Saturday, November 29, 2008

Renegades of this atomic age

So it's happened twice now. I broke the law with a stranger and I was too into the moment to even look into their face. No it was't some sort of illicit sexual encounter (I can hear your derisive sniggering from here) it was a simple tresspassing fraud kinda deal. I was waiting patiently to go through the barriers at a train station, and the person in front of me didn't swipe their Oyster card properly and took a step forward. Assuming that swiping one piece of plastic on another is a relatively simple and trouble free procedure, I swiped mine too early. In some ways of course it was too late, as now I had swiped mine and the stranger was between me and the barrier what was I to do? Inform the nearest train guy that we had been embroiled in some sort of two for one scam? No, I pushed forward and cried "Shit, QUICKLY" and we both barged through the barriers together. It was a crime of passion you might say, considering the amount of adrenaline that very briefly pumped through my body.

What still gets me though is that I didn't look up at my co-conspirator either time. We broke the law together, we were criminals, outlaws, bonnie and fucking clyde, and yet I don't know their names, or even what they looked like. I smiled inside and was shocked by our actions, and I hope that they did the same but who knows. For a moment there we were in the thick of it, together, us against the motherfucking world, and then we separated, never to work the system together again. It was strangely humanising and touching (although as I said before there was no actual touching, you filthy minded freak).

If it had still been Kenny Ken Ken in charge, maybe I would have felt bad, but with fucking Boris "I'm a rich prick who says things that are funny if you don't keep in mind I'm a rich prick" Johnson earning my Oyster bucks, I was pleased by my crimes. Viva la resistance.

Monday, November 24, 2008

The Amazing Captain Splee

I want to tell you about my first son, I owe him that much. His name was Chinny and he was a goldfish. He started life on another world, in another place, probably filled to the brim with fish. But he began life as my son on my mum's dining room table sitting in a little fish jail with his cellmate, swimming round and round. Unfortunately for Chinny he was the prison bitch of his cellmate Fishy, who was driven insane by the cramped living conditions. Every morning I would watch them while eating my breakfast and promise to save them from this tiny hellhole.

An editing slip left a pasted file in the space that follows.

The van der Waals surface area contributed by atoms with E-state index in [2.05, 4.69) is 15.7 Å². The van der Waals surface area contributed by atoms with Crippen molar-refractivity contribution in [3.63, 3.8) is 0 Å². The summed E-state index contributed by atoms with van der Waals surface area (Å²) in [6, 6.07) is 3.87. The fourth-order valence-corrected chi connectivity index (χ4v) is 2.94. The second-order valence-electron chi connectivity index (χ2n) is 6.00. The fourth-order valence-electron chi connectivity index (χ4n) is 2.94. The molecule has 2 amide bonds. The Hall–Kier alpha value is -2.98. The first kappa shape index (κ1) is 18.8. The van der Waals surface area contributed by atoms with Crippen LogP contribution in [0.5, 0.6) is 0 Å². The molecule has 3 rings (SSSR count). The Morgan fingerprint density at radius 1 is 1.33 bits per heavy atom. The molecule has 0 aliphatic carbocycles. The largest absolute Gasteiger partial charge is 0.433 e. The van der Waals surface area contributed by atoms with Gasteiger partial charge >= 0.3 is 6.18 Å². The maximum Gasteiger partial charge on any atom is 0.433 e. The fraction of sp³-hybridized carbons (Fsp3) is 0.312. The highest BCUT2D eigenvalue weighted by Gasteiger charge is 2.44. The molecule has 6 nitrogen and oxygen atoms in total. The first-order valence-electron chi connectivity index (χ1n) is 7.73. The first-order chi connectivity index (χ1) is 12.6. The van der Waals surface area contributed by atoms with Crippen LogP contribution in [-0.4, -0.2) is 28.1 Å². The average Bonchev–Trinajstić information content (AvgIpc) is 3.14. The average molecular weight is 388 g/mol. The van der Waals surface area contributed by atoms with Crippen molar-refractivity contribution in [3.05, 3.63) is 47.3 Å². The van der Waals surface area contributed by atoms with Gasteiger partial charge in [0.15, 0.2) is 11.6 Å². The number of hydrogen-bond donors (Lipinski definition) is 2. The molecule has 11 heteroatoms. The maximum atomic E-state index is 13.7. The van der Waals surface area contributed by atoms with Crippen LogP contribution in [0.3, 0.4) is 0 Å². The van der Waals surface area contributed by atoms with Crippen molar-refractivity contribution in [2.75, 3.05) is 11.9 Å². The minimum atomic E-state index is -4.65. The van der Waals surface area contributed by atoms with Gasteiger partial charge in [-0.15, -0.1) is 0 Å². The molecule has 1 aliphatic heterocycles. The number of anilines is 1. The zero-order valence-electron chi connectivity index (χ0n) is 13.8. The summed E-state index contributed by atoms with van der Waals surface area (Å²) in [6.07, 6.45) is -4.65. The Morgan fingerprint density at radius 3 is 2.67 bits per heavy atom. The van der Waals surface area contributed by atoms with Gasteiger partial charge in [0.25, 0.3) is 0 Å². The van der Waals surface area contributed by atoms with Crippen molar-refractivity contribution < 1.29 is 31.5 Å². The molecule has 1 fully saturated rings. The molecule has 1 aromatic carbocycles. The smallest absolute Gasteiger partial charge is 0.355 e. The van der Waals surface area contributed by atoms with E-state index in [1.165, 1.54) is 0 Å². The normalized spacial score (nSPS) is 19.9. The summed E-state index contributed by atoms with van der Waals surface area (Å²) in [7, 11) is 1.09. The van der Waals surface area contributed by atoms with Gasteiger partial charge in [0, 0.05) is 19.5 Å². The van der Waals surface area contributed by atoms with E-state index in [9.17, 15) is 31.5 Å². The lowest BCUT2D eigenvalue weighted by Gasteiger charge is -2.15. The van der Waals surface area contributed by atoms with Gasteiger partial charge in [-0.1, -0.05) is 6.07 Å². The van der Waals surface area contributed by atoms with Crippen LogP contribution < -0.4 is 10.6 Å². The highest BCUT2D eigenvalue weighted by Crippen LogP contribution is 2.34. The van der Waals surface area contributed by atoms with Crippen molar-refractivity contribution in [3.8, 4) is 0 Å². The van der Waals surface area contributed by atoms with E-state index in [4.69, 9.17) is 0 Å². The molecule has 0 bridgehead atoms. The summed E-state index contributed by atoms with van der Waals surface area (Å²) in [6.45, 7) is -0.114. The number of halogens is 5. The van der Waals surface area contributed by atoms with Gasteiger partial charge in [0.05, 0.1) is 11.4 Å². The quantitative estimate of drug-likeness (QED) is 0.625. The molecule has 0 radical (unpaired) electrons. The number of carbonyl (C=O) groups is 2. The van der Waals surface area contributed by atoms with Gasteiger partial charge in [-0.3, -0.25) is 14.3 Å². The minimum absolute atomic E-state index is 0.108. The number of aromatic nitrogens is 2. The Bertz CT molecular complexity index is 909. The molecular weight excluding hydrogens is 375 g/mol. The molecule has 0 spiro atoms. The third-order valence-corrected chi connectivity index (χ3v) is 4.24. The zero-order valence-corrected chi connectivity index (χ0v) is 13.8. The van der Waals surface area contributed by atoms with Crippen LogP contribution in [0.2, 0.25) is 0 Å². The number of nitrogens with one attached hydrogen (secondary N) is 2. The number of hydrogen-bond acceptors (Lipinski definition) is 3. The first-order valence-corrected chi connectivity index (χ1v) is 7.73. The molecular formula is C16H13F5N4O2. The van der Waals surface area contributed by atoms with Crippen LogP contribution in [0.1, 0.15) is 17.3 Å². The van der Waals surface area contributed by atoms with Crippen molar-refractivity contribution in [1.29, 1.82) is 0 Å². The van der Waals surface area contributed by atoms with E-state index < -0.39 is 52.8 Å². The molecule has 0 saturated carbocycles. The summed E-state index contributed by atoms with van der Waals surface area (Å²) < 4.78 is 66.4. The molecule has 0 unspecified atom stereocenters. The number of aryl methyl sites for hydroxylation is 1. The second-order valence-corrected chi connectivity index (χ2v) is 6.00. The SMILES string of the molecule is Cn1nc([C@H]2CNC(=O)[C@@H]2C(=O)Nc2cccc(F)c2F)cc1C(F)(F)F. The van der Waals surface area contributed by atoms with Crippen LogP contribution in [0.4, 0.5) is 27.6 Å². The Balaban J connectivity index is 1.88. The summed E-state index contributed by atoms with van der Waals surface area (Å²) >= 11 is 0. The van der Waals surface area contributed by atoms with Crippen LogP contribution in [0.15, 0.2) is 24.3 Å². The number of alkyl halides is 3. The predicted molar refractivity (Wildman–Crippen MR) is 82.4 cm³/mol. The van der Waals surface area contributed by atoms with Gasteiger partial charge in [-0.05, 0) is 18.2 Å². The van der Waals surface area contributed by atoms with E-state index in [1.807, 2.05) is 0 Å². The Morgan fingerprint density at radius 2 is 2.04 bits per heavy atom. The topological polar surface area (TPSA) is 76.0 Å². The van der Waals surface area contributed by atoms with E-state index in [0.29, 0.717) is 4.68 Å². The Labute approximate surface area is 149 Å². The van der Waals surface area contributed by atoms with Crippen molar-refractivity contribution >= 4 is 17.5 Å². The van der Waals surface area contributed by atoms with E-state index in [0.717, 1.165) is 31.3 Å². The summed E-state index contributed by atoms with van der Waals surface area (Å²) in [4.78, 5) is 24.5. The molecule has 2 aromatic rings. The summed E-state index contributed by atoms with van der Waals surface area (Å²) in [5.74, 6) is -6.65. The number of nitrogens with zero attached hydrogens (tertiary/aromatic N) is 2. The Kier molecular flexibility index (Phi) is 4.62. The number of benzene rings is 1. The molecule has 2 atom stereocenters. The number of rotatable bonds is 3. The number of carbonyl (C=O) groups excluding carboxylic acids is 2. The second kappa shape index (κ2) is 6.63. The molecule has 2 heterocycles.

Fish love eating shit. That's their pastime; it's what they live for. Fishy became a bit too institutionalised though and would eat Chinny's shit straight from the source. Chinny was a passive little soul though and would barely swim away when he was pestered in this way. Fishy eventually lost it and, after several attempts, finally killed himself by escaping the bowl.

I kept my promise to Chinny though and when I moved out I took the little guy with me, and bought him a roomy tank with the space for 6 fish. We also got him a friend, Mr Bospangles, whom he loved deeply and they played together all day every day. Mr Bospangles was lost to us too, one tragic morning, and Chinny mourned more than I knew a fish could.

Eventually we got him two more friends, but despite Chinny's wonderful demeanour, they only ever got to achieving a friendly nonchalance. He would rub up against them, or chase them and they would be more freaked out than amused. He never stopped playing with them though, and they miss him too.

Last Sunday see, my first born died after a struggle with his buoyancy gland. He will be missed more than anyone will ever believe.

I loved that fish, and I hope more than anything that the 18 months in which I freed him from his little cell on my mum's table were the happiest he had. I sang to him, I played games with him, and I sometimes hugged his tank. He would get excited when I was near, and I even taught him a trick once, although he forgot it quickly. He was beautiful and wonderful and I will always be deeply saddened by the thought that I may have contributed to his death somehow.

I'll see you around little swimmer. I'll blow some bubbles for you.